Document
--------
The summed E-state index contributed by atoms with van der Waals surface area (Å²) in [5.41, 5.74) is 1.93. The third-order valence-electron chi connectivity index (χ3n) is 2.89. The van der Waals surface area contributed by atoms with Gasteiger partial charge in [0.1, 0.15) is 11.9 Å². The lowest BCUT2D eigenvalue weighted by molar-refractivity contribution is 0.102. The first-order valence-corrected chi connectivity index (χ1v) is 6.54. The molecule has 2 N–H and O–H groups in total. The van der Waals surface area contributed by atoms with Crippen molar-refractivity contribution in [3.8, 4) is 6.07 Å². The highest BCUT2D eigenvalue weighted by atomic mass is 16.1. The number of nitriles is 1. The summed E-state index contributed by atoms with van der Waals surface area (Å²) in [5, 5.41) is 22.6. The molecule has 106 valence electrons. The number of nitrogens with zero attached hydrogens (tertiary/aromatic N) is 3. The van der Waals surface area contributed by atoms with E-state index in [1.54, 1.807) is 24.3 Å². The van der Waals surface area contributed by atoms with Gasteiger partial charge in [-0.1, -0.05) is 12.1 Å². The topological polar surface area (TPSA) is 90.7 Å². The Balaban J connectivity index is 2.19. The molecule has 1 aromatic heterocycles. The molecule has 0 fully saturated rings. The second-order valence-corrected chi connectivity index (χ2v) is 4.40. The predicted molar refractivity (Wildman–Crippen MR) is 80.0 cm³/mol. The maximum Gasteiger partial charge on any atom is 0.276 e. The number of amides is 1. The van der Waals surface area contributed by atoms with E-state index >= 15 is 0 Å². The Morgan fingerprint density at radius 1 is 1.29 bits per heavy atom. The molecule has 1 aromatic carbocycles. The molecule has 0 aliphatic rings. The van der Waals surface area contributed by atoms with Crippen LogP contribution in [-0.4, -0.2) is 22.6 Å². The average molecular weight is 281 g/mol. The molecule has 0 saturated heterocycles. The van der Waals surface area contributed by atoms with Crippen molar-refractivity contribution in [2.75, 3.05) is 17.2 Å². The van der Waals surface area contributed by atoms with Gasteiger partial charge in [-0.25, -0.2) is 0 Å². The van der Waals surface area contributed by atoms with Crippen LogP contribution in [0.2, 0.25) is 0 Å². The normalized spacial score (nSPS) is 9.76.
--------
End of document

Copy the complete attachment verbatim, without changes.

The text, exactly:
The summed E-state index contributed by atoms with van der Waals surface area (Å²) in [5.41, 5.74) is 1.93. The third-order valence-electron chi connectivity index (χ3n) is 2.89. The van der Waals surface area contributed by atoms with Gasteiger partial charge in [0.1, 0.15) is 11.9 Å². The lowest BCUT2D eigenvalue weighted by molar-refractivity contribution is 0.102. The first-order valence-corrected chi connectivity index (χ1v) is 6.54. The molecule has 2 N–H and O–H groups in total. The van der Waals surface area contributed by atoms with Crippen molar-refractivity contribution in [3.8, 4) is 6.07 Å². The highest BCUT2D eigenvalue weighted by atomic mass is 16.1. The number of nitriles is 1. The summed E-state index contributed by atoms with van der Waals surface area (Å²) in [5, 5.41) is 22.6. The molecule has 106 valence electrons. The number of nitrogens with zero attached hydrogens (tertiary/aromatic N) is 3. The van der Waals surface area contributed by atoms with E-state index in [1.54, 1.807) is 24.3 Å². The van der Waals surface area contributed by atoms with Gasteiger partial charge in [-0.1, -0.05) is 12.1 Å². The topological polar surface area (TPSA) is 90.7 Å². The Balaban J connectivity index is 2.19. The molecule has 1 aromatic heterocycles. The molecule has 0 fully saturated rings. The second-order valence-corrected chi connectivity index (χ2v) is 4.40. The predicted molar refractivity (Wildman–Crippen MR) is 80.0 cm³/mol. The maximum Gasteiger partial charge on any atom is 0.276 e. The number of amides is 1. The van der Waals surface area contributed by atoms with E-state index >= 15 is 0 Å². The Morgan fingerprint density at radius 1 is 1.29 bits per heavy atom. The molecule has 1 aromatic carbocycles. The molecule has 0 aliphatic rings. The van der Waals surface area contributed by atoms with Crippen LogP contribution in [-0.4, -0.2) is 22.6 Å². The average molecular weight is 281 g/mol. The molecule has 0 saturated heterocycles. The van der Waals surface area contributed by atoms with Crippen molar-refractivity contribution in [2.75, 3.05) is 17.2 Å². The van der Waals surface area contributed by atoms with Gasteiger partial charge in [-0.25, -0.2) is 0 Å². The van der Waals surface area contributed by atoms with Crippen LogP contribution in [0.2, 0.25) is 0 Å². The normalized spacial score (nSPS) is 9.76.